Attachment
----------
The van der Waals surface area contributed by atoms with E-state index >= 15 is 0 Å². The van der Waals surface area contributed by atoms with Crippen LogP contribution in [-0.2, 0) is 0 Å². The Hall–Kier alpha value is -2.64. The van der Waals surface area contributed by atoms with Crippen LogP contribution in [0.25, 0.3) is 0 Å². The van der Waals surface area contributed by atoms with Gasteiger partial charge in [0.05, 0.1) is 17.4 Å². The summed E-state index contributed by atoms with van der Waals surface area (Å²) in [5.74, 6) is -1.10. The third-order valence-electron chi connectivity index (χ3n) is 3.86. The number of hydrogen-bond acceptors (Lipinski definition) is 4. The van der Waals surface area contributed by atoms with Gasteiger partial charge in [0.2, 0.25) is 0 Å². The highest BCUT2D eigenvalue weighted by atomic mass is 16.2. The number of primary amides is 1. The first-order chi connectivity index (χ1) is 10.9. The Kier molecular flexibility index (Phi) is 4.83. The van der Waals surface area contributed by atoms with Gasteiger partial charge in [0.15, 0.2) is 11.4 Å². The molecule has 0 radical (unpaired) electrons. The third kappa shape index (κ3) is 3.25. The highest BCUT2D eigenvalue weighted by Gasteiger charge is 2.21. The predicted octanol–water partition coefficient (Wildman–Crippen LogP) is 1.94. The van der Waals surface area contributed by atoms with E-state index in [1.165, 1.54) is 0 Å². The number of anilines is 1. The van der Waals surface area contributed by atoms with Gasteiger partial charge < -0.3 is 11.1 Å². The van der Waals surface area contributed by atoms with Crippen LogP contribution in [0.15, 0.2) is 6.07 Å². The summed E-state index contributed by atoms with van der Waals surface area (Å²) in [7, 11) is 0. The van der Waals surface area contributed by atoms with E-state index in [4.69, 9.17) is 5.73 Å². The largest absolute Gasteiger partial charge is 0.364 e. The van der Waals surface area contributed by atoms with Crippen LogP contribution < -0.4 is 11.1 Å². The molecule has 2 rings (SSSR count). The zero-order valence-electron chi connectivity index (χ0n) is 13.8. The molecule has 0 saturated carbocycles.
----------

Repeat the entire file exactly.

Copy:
The van der Waals surface area contributed by atoms with E-state index >= 15 is 0 Å². The van der Waals surface area contributed by atoms with Crippen LogP contribution in [-0.2, 0) is 0 Å². The Hall–Kier alpha value is -2.64. The van der Waals surface area contributed by atoms with Crippen LogP contribution in [0.25, 0.3) is 0 Å². The van der Waals surface area contributed by atoms with Gasteiger partial charge in [0.05, 0.1) is 17.4 Å². The summed E-state index contributed by atoms with van der Waals surface area (Å²) in [5.74, 6) is -1.10. The third-order valence-electron chi connectivity index (χ3n) is 3.86. The number of hydrogen-bond acceptors (Lipinski definition) is 4. The van der Waals surface area contributed by atoms with Gasteiger partial charge in [0.2, 0.25) is 0 Å². The highest BCUT2D eigenvalue weighted by atomic mass is 16.2. The number of primary amides is 1. The first-order chi connectivity index (χ1) is 10.9. The Kier molecular flexibility index (Phi) is 4.83. The van der Waals surface area contributed by atoms with Gasteiger partial charge in [0.15, 0.2) is 11.4 Å². The molecule has 0 radical (unpaired) electrons. The third kappa shape index (κ3) is 3.25. The highest BCUT2D eigenvalue weighted by Gasteiger charge is 2.21. The predicted octanol–water partition coefficient (Wildman–Crippen LogP) is 1.94. The van der Waals surface area contributed by atoms with E-state index in [1.165, 1.54) is 0 Å². The number of anilines is 1. The van der Waals surface area contributed by atoms with Gasteiger partial charge < -0.3 is 11.1 Å². The van der Waals surface area contributed by atoms with Crippen LogP contribution in [0.15, 0.2) is 6.07 Å². The summed E-state index contributed by atoms with van der Waals surface area (Å²) in [7, 11) is 0. The van der Waals surface area contributed by atoms with E-state index in [4.69, 9.17) is 5.73 Å². The largest absolute Gasteiger partial charge is 0.364 e. The van der Waals surface area contributed by atoms with Crippen LogP contribution < -0.4 is 11.1 Å². The molecule has 2 rings (SSSR count). The zero-order valence-electron chi connectivity index (χ0n) is 13.8. The molecule has 0 saturated carbocycles.